Listen to our interview with Mark Philp, editor of On Liberty, Utilitarianism and Other Essays discuss John Stuart Mill’s life and work.
John Stuart Mill (1806-1873) profoundly influenced the shape of nineteenth century British thought and political discourse. His substantial corpus of works includes texts in logic, epistemology, economics, social and political philosophy, ethics, metaphysics, religion, and current affairs. Among his most well-known and significant are A System of Logic, Principles of Political Economy, On Liberty, Utilitarianism, The Subjection of Women, Three Essays on Religion, and his Autobiography.Mill’s education at the hands of his imposing father, James Mill, fostered both intellectual development (Greek at the age of three, Latin at eight) and a propensity towards reform. James Mill and led the “Philosophic Radicals,” who advocated for rationalization of the law and legal institutions, universal male suffrage, the use of economic theory in political decision-making, and a politics oriented by human happiness rather than natural rights or conservatism. In his twenties, the younger Mill felt the influence of historicism, French social thought, and Romanticism, in the form of thinkers like Coleridge, the St. Simonians, Thomas Carlyle, Goethe, and Wordsworth. This led him to begin searching for a new philosophic radicalism that would be more sensitive to the limits on reform imposed by culture and history and would emphasize the cultivation of our humanity, including the cultivation of dispositions of feeling and imagination (something he thought had been lacking in his own education).
John Stuart Mill was born in 1806 and lived until 1873. He grew up in a strict household under a firm father and was required to learn history, Greek, Latin, mathematics and economic theory at a very young age. He is subsequently considered one of the most influential British thought leaders on political discourse, including epistemology, economics, ethics, metaphysics, social and political philosophy and other concentrations. In order of publication, his best known works are "A System of Logic," "Principles of Political Economy," "On Liberty," "Utilitarianism," "The Subjection of Women," "Three Essays on Religion" and his autobiography, which was written the year he died.
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Wilhelm von Humboldt, The Limits of State Action (1792; Indianapolis: Liberty Press, 1993). This book exercised a powerful influence on John Stuart Mill, as well as on the general direction of the moral sciences in the nineteenth century. Humboldt was a brilliant Prussian liberal who set his ideas out to, as he put it in the opening words of the book, “discover to what end State institutions should be directed, and what limits should be set to their activity.” Humboldt’s treatment of liberty is less ambiguous than Mill’s better known work.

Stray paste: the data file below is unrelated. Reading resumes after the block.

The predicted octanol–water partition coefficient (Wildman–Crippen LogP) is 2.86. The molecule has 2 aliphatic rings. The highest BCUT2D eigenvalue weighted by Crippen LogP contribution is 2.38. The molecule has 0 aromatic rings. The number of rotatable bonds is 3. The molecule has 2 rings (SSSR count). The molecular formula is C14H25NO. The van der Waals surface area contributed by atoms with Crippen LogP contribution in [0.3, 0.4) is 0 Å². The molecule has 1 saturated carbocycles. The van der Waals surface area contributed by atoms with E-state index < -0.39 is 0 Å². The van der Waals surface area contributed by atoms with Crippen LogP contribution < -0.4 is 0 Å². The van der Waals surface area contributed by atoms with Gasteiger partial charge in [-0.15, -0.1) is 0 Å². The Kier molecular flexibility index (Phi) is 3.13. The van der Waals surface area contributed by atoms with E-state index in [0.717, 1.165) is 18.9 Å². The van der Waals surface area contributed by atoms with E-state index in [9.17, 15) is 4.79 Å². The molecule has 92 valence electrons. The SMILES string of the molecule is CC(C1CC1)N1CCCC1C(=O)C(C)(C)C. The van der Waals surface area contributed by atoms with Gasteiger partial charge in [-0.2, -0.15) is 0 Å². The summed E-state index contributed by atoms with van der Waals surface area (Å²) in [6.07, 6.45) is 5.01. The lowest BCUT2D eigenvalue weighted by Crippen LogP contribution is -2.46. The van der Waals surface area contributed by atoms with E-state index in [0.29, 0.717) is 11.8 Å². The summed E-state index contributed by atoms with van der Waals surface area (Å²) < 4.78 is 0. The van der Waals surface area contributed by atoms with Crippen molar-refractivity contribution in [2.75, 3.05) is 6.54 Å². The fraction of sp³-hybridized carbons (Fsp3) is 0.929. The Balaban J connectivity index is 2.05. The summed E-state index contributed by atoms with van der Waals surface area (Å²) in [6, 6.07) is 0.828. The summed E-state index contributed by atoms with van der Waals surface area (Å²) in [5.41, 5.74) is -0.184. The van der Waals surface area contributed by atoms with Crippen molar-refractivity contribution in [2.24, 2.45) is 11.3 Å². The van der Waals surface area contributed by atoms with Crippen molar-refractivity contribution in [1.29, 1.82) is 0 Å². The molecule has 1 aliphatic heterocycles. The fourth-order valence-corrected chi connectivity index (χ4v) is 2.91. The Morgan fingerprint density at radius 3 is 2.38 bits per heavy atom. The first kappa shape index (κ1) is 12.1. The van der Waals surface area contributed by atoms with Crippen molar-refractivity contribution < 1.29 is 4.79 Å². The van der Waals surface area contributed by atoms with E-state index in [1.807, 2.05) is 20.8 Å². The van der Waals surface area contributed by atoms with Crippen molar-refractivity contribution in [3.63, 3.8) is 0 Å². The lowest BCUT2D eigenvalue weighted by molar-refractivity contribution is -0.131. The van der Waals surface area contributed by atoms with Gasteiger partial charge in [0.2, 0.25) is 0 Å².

JOHN STUART MILL ON LIBERTY AND OTHER ESSAYS SPARKNOTES
Liberty Fund is pleased to make available in paperback eight of the original thirty-three cloth volumes of the Collected Works of John Stuart Mill that were first published by the University of Toronto Press that remain most relevant to liberty and responsibility in the twenty-first century. Born in London in 1806 and educated at the knee of his father, the Scottish philosopher James Mill, John Stuart Mill became one of the nineteenth century’s most influential writers on economics and social philosophy.
John Stuart Mill: Autobiography, Essay On Liberty and is part of the knowledge base of civilization as we know it. John Stuart Mill was an English.
Mill, John Stuart | Internet Encyclopedia of Philosophy
Liberty Fund is pleased to make available in paperback eight of the original thirty-three cloth volumes of the Collected Works of John Stuart Mill that were first published by the University of Toronto Press that remain most relevant to liberty and responsibility in the twenty-first century. Born in London in 1806 and educated at the knee of his father, the Scottish philosopher James Mill, John Stuart Mill became one of the nineteenth century’s most influential writers on economics and social philosophy.Primarily of interest to economists is Mill’s Essays on Economics and Society, in which he writes on the most compelling economic problems and social concerns brought about by the rapidly industrialized nineteenth-century Britain.John Stuart Mill (1806–1873) was an economist, philosopher, Member of Parliament, and one of the most significant English classical liberals of the nineteenth century. Mill spent most of his working life with the East India Company, which he joined at age sixteen and worked for for thirty-eight years. He is also the author of On Liberty (1859), Utilitarianism (1861), and The Subjection of Women (1869).